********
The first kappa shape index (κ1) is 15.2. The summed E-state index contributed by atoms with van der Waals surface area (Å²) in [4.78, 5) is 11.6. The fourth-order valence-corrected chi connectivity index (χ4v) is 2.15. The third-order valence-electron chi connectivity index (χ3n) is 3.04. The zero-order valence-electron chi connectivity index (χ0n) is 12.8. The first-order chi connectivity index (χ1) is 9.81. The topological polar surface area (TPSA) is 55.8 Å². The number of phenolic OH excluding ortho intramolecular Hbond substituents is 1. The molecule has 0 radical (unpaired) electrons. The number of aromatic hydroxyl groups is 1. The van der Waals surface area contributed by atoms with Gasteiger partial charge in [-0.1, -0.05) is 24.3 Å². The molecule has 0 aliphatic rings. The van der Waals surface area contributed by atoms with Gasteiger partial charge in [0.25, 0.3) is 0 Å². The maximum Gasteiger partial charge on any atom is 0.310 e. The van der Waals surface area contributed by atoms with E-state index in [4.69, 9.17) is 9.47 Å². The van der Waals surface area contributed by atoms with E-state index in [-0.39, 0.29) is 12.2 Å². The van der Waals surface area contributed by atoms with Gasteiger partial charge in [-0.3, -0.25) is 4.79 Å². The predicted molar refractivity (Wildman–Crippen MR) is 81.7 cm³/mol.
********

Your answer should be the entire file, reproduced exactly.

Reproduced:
The first kappa shape index (κ1) is 15.2. The summed E-state index contributed by atoms with van der Waals surface area (Å²) in [4.78, 5) is 11.6. The fourth-order valence-corrected chi connectivity index (χ4v) is 2.15. The third-order valence-electron chi connectivity index (χ3n) is 3.04. The zero-order valence-electron chi connectivity index (χ0n) is 12.8. The first-order chi connectivity index (χ1) is 9.81. The topological polar surface area (TPSA) is 55.8 Å². The number of phenolic OH excluding ortho intramolecular Hbond substituents is 1. The molecule has 0 radical (unpaired) electrons. The number of aromatic hydroxyl groups is 1. The van der Waals surface area contributed by atoms with Gasteiger partial charge in [-0.1, -0.05) is 24.3 Å². The molecule has 0 aliphatic rings. The van der Waals surface area contributed by atoms with Gasteiger partial charge in [0.25, 0.3) is 0 Å². The maximum Gasteiger partial charge on any atom is 0.310 e. The van der Waals surface area contributed by atoms with E-state index in [4.69, 9.17) is 9.47 Å². The van der Waals surface area contributed by atoms with E-state index in [-0.39, 0.29) is 12.2 Å². The van der Waals surface area contributed by atoms with Gasteiger partial charge in [-0.3, -0.25) is 4.79 Å². The predicted molar refractivity (Wildman–Crippen MR) is 81.7 cm³/mol.